Japanese Lesson: Slang
There are many Japanese slang words, and many of them are actually meant as insults. I'll be covering some of those as well, as well as the most common words you'll read/hear.
バカ baka: You've probably heard this one before, it's commonly used as fool.
あほう ahou: This is even ruder than using baka, both meaning a foolish person, but this one being more harsh.
あまい amai: This can be used to descibe someone who is gullible. I'm not too sure on the kanji, but the reading is the same for the adjective 'sweet'
ばいと baito: Slang term for a part-time job, or someone who is working part-time
美人（びじん）bijin: Used to describe an attractive woman
イケメン ikemen: Used to describe a handsome man
ダメ dame: Term used like 'bad' or 'useless'
ファイト faito: Used as a sort of 'good luck!' word, similar to 頑張って
けいた keita: Cell-Phone
マジ maji: Used as 'really??'
めちゃ mecha: An adverb that means 'extremely'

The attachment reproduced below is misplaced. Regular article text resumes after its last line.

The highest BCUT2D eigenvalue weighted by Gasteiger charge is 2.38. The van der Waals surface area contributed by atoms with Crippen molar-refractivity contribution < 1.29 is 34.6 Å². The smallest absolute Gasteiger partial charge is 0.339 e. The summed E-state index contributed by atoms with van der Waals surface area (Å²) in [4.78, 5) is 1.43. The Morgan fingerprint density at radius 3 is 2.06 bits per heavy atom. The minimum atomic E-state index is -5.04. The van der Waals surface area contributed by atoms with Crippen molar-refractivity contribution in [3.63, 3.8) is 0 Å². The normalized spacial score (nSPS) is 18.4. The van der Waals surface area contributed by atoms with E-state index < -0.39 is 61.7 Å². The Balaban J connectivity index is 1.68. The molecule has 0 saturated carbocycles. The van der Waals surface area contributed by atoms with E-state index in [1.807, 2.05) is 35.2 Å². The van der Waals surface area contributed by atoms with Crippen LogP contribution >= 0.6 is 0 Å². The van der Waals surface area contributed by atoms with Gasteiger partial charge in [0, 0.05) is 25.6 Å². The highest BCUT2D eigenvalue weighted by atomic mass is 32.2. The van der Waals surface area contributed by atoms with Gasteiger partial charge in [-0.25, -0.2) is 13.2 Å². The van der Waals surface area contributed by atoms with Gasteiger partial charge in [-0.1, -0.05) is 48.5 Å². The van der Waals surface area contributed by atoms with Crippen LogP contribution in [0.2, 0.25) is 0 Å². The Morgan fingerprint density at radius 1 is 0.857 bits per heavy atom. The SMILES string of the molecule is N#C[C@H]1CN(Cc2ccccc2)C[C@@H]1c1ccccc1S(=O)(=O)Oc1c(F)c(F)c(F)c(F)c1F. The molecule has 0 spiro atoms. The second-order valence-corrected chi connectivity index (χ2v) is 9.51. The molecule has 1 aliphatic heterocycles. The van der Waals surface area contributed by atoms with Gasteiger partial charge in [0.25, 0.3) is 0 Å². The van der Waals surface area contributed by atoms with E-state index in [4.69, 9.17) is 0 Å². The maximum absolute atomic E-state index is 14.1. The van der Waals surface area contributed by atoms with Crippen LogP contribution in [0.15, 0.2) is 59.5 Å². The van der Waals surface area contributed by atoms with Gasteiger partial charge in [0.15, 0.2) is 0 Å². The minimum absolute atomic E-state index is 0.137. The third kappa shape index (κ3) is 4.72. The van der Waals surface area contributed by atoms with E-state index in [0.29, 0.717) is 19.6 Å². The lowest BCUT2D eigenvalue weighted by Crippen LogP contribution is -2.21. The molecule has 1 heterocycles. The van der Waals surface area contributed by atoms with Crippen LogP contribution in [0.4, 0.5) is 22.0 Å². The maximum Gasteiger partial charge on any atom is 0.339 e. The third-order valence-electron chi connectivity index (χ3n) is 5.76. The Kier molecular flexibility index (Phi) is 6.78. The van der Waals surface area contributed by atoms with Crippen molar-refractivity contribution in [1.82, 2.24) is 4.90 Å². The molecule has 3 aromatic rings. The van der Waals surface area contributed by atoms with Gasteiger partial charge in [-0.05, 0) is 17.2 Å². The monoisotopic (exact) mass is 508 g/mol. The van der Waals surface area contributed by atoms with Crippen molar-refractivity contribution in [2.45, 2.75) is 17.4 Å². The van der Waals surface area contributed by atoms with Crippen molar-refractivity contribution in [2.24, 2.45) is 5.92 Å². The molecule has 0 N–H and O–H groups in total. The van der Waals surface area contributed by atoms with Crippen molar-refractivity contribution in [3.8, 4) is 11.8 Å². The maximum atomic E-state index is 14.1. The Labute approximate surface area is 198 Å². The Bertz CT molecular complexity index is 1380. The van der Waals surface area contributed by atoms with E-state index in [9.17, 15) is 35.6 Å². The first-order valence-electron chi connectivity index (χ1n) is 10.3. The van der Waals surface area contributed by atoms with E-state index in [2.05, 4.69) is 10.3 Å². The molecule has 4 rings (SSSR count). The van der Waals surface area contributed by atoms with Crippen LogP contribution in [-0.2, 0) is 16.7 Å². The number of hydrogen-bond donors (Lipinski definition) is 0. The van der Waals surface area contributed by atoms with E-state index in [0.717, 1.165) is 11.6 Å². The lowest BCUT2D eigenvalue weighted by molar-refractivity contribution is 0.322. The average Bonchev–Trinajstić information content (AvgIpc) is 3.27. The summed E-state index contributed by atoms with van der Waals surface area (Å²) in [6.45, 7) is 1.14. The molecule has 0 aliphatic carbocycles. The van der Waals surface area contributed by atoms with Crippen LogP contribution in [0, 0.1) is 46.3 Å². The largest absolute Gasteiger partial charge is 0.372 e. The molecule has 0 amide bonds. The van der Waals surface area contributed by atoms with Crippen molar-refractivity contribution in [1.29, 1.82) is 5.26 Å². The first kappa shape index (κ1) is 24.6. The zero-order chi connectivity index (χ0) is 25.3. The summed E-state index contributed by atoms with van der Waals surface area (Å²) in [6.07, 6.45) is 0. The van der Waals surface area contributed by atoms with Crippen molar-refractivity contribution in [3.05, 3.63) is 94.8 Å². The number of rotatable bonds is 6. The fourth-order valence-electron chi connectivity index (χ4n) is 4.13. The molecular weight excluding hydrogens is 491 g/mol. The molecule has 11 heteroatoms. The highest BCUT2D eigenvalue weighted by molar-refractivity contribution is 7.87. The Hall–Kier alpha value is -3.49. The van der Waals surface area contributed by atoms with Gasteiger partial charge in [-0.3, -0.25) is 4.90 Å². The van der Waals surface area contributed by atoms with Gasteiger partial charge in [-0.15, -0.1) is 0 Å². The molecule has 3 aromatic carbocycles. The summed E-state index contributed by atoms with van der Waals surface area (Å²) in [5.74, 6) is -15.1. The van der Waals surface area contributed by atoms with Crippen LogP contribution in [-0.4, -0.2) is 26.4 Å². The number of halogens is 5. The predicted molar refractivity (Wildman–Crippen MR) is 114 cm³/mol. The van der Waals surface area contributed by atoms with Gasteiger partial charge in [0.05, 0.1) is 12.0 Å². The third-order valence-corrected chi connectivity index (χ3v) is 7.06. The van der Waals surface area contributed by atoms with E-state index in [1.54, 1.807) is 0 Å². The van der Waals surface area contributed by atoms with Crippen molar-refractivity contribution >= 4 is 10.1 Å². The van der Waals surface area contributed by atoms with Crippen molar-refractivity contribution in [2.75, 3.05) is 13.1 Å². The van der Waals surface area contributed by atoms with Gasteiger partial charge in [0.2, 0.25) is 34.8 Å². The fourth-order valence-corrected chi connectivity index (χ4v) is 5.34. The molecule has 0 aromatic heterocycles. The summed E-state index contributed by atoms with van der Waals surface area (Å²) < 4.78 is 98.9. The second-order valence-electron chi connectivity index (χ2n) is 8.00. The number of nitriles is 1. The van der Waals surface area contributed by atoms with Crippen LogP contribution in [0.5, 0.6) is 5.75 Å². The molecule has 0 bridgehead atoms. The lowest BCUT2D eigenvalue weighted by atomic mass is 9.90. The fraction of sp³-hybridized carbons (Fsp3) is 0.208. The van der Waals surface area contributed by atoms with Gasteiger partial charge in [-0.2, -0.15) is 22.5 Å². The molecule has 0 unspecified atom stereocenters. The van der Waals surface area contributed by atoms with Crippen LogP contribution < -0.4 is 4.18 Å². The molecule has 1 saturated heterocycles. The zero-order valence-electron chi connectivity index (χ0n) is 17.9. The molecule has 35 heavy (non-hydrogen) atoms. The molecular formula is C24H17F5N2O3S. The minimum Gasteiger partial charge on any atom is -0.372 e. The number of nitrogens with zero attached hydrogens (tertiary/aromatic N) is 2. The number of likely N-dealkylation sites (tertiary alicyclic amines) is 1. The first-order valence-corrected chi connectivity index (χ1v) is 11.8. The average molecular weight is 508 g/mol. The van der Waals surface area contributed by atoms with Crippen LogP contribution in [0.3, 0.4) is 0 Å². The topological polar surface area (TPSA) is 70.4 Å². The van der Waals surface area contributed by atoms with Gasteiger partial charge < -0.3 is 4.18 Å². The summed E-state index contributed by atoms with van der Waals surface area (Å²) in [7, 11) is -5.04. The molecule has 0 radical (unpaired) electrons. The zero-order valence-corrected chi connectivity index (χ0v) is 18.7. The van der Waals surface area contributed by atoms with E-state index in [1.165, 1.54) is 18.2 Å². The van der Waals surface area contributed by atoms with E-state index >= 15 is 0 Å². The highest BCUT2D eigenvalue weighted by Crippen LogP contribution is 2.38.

Many of these words technically weren't 'slang', but rather words that you use with people you are familiar with. However, they aren't the words you would really say to your teacher or boss.
Isn't there some geographical difference between "baka" and "ahou" as well ? I think I read somewhere than "baka" is considered rudder in Ôsaka than "ahou". Maybe it's a dialect thing ?
I know that, but I'm not sure if the kanji is used in this context, so I left it out.
Yes for me :) For example: 甘いものが好きです。( I like sweet things) or このジュースは甘いです。( This juice is sweet ) or この犬は甘いです ( This dog is sweet)
The kanji doesn't change :)
But up there, it describes a person. It has the context of gullible or sappy when describing a person, not necessarily sweet.
You're using it in the way it would normally be used. I'm talking about the second use.